The Reserve Bank on Friday issued Master Direction on loan transfer, requiring banks and other lending institutions to have a comprehensive board-approved policy for such transactions.
Loan transfers are resorted to by lending institutions for various reasons, ranging from liquidity management, rebalancing their exposures or strategic sales. Also, a robust secondary market in loans will help in creating additional avenues for raising liquidity, the RBI said.
The provisions of the direction are applicable to banks, all non-banking finance companies (NBFCs), including housing finance companies (HFCs), NABARD, NHB, EXIM Bank, and SIDBI.
The Master Direction has also prescribed a minimum holding period for different categories of loans after which they shall become eligible for transfer.
“The lenders must put in place a comprehensive Board approved policy for transfer and acquisition of loan exposures under these guidelines.
“These guidelines must…lay down the minimum quantitative and qualitative standards relating to due diligence, valuation, requisite IT systems for capture, storage and management of data, risk management, periodic Board level oversight, etc,” said the Master Direction.
Draft guidelines on Reserve Bank of India (Transfer of Loan Exposures) Directions, 2021, were released for public comments in June last year.
The final direction issued on Friday has been prepared to take into account inter alia the comments received. The direction, the RBI said came into effect immediately.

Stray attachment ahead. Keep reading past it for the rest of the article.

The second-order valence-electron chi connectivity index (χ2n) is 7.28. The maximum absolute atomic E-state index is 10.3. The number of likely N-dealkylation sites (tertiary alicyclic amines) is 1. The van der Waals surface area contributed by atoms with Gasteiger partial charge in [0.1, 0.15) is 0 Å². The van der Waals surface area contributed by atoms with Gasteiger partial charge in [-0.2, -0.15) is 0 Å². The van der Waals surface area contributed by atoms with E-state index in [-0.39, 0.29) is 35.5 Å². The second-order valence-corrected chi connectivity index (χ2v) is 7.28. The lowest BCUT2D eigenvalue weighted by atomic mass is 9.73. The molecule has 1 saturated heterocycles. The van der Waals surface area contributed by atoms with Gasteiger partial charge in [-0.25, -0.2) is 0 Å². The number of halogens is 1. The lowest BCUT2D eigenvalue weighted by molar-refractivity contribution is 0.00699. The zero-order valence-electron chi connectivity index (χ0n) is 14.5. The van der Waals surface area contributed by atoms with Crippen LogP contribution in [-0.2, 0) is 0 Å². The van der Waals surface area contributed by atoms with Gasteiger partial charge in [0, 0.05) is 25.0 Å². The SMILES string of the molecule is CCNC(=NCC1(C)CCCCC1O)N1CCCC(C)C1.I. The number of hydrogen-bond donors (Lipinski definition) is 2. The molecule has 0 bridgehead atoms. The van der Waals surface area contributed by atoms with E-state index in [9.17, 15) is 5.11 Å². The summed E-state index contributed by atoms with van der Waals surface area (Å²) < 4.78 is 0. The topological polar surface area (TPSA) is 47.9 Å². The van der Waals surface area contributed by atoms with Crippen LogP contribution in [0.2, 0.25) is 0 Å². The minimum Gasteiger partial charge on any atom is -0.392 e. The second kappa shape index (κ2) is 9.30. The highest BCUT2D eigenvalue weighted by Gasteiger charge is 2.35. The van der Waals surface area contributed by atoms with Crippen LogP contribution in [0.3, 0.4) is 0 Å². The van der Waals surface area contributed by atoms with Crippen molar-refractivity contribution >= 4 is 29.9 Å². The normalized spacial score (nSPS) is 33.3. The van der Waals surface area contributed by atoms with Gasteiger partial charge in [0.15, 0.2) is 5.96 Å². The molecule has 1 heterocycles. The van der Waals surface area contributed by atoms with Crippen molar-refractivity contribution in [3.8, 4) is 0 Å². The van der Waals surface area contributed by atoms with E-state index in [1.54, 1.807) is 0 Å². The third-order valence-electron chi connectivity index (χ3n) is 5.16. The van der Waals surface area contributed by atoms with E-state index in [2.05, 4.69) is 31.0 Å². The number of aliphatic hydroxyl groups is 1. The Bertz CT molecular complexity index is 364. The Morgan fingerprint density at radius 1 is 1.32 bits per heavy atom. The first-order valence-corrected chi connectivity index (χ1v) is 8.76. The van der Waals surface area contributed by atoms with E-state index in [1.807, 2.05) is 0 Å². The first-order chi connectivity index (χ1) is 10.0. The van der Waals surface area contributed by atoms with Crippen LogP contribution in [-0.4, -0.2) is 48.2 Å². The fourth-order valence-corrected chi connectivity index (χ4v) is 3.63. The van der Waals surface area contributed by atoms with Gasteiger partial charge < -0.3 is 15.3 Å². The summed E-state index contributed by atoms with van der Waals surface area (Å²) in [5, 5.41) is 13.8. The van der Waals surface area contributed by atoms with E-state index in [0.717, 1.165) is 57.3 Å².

As per the direction, “a loan transfer should result in immediate separation of the transferor from the risks and rewards associated with loans to the extent that the economic interest has been transferred”.
In case of any retained economic interest in the exposure by the transferor, the loan transfer agreement should specify the distribution of the principal and interest income from the transferred loan between the transferor and the transferee(s), it added.
‘Transferor’ means the entity which transfers the economic interest in a loan exposure, while ‘transferee’ refers to the entity to which the economic interest in a loan exposure is transferred.
It further said a transferor “cannot re-acquire” a loan exposure, either fully or partially, that had been transferred by the entity previously, except as a part of a resolution plan.
Further, “the transferee(s) should have the unfettered right to transfer or otherwise dispose of the loans free of any restraining condition to the extent of economic interest transferred to them”.
The master direction also provides a procedure for the transfer of loans that are not in default.
Meanwhile, the RBI also issued Master Direction on the securitisation of standard assets to facilitate their repackaging into tradable securities with different risk profiles.
Observing that complicated and opaque securitisation structures could be undesirable from the point of view of financial stability, the RBI said, “Prudentially structured securitisation transactions can be an important facilitator in a well-functioning financial market in that it improves risk distribution and liquidity of lenders in originating fresh loan exposures”.
In its ‘Master Direction Reserve Bank of India (Securitisation of Standard Assets) Directions, 2021’, the central bank has specified the Minimum Retention Requirement (MRR) for different classes of assets.
For underlying loans with an original maturity of 24 months or less, the MRR shall be 5 per cent of the book value of the loans being securitised. It will be 10 per cent for loans with an original maturity of more than 24 months.
In the case of residential mortgage-backed securities, the MRR for the originator shall be 5 per cent of the book value of the loans being securitised, irrespective of the original maturity.
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